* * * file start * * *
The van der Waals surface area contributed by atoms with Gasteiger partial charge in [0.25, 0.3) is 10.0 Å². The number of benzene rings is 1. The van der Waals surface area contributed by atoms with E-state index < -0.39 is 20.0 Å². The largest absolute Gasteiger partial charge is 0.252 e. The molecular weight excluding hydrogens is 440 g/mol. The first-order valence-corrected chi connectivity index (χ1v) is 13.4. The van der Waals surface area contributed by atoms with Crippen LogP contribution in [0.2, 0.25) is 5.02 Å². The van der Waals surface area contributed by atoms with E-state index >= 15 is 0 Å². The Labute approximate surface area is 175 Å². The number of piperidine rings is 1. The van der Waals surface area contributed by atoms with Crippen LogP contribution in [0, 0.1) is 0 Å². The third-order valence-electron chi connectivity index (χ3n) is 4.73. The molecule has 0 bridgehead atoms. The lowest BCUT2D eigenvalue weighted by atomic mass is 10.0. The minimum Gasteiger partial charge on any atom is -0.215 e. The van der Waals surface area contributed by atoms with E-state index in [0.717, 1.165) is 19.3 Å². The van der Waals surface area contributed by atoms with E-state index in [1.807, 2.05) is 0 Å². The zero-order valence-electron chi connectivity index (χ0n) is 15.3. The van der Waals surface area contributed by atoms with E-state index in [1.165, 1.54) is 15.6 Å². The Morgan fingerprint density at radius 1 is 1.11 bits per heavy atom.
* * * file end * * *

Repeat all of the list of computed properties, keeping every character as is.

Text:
The van der Waals surface area contributed by atoms with Gasteiger partial charge in [0.25, 0.3) is 10.0 Å². The number of benzene rings is 1. The van der Waals surface area contributed by atoms with E-state index < -0.39 is 20.0 Å². The largest absolute Gasteiger partial charge is 0.252 e. The molecular weight excluding hydrogens is 440 g/mol. The first-order valence-corrected chi connectivity index (χ1v) is 13.4. The van der Waals surface area contributed by atoms with Crippen LogP contribution in [0.2, 0.25) is 5.02 Å². The van der Waals surface area contributed by atoms with E-state index >= 15 is 0 Å². The Labute approximate surface area is 175 Å². The number of piperidine rings is 1. The van der Waals surface area contributed by atoms with Crippen LogP contribution in [0, 0.1) is 0 Å². The third-order valence-electron chi connectivity index (χ3n) is 4.73. The molecule has 0 bridgehead atoms. The lowest BCUT2D eigenvalue weighted by atomic mass is 10.0. The minimum Gasteiger partial charge on any atom is -0.215 e. The van der Waals surface area contributed by atoms with E-state index in [0.717, 1.165) is 19.3 Å². The van der Waals surface area contributed by atoms with E-state index in [1.807, 2.05) is 0 Å². The zero-order valence-electron chi connectivity index (χ0n) is 15.3. The van der Waals surface area contributed by atoms with E-state index in [1.165, 1.54) is 15.6 Å². The Morgan fingerprint density at radius 1 is 1.11 bits per heavy atom.